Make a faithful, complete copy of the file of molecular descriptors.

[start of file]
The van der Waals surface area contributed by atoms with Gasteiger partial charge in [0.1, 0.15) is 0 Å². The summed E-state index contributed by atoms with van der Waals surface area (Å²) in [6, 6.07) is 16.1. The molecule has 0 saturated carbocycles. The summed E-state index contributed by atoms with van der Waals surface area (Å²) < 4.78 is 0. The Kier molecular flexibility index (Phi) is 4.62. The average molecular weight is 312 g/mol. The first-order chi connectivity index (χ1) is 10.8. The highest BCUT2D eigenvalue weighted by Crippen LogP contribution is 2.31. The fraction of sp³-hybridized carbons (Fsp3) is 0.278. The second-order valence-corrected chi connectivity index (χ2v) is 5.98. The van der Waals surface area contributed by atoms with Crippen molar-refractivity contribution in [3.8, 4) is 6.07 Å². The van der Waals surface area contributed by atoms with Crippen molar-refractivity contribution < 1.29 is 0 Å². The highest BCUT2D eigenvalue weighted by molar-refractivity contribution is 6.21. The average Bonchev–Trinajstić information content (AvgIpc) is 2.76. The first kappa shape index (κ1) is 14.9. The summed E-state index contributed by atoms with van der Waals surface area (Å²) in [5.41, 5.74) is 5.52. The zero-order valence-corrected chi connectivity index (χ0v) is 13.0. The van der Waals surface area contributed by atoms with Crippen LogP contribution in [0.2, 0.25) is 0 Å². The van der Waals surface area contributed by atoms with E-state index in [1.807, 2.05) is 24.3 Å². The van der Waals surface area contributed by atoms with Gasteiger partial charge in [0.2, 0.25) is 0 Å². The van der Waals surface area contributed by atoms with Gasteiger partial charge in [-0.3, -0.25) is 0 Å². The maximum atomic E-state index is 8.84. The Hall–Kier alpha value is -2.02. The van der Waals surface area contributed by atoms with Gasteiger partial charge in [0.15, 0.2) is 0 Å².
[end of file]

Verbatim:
The van der Waals surface area contributed by atoms with Gasteiger partial charge in [0.1, 0.15) is 0 Å². The summed E-state index contributed by atoms with van der Waals surface area (Å²) in [6, 6.07) is 16.1. The molecule has 0 saturated carbocycles. The summed E-state index contributed by atoms with van der Waals surface area (Å²) < 4.78 is 0. The Kier molecular flexibility index (Phi) is 4.62. The average molecular weight is 312 g/mol. The first-order chi connectivity index (χ1) is 10.8. The highest BCUT2D eigenvalue weighted by Crippen LogP contribution is 2.31. The fraction of sp³-hybridized carbons (Fsp3) is 0.278. The second-order valence-corrected chi connectivity index (χ2v) is 5.98. The van der Waals surface area contributed by atoms with Crippen molar-refractivity contribution in [3.8, 4) is 6.07 Å². The van der Waals surface area contributed by atoms with Crippen molar-refractivity contribution < 1.29 is 0 Å². The highest BCUT2D eigenvalue weighted by molar-refractivity contribution is 6.21. The average Bonchev–Trinajstić information content (AvgIpc) is 2.76. The first kappa shape index (κ1) is 14.9. The summed E-state index contributed by atoms with van der Waals surface area (Å²) in [5.41, 5.74) is 5.52. The zero-order valence-corrected chi connectivity index (χ0v) is 13.0. The van der Waals surface area contributed by atoms with Crippen LogP contribution in [0.2, 0.25) is 0 Å². The van der Waals surface area contributed by atoms with E-state index in [1.807, 2.05) is 24.3 Å². The van der Waals surface area contributed by atoms with Gasteiger partial charge in [0.2, 0.25) is 0 Å². The van der Waals surface area contributed by atoms with Gasteiger partial charge in [-0.3, -0.25) is 0 Å². The maximum atomic E-state index is 8.84. The Hall–Kier alpha value is -2.02. The van der Waals surface area contributed by atoms with Gasteiger partial charge in [0.15, 0.2) is 0 Å².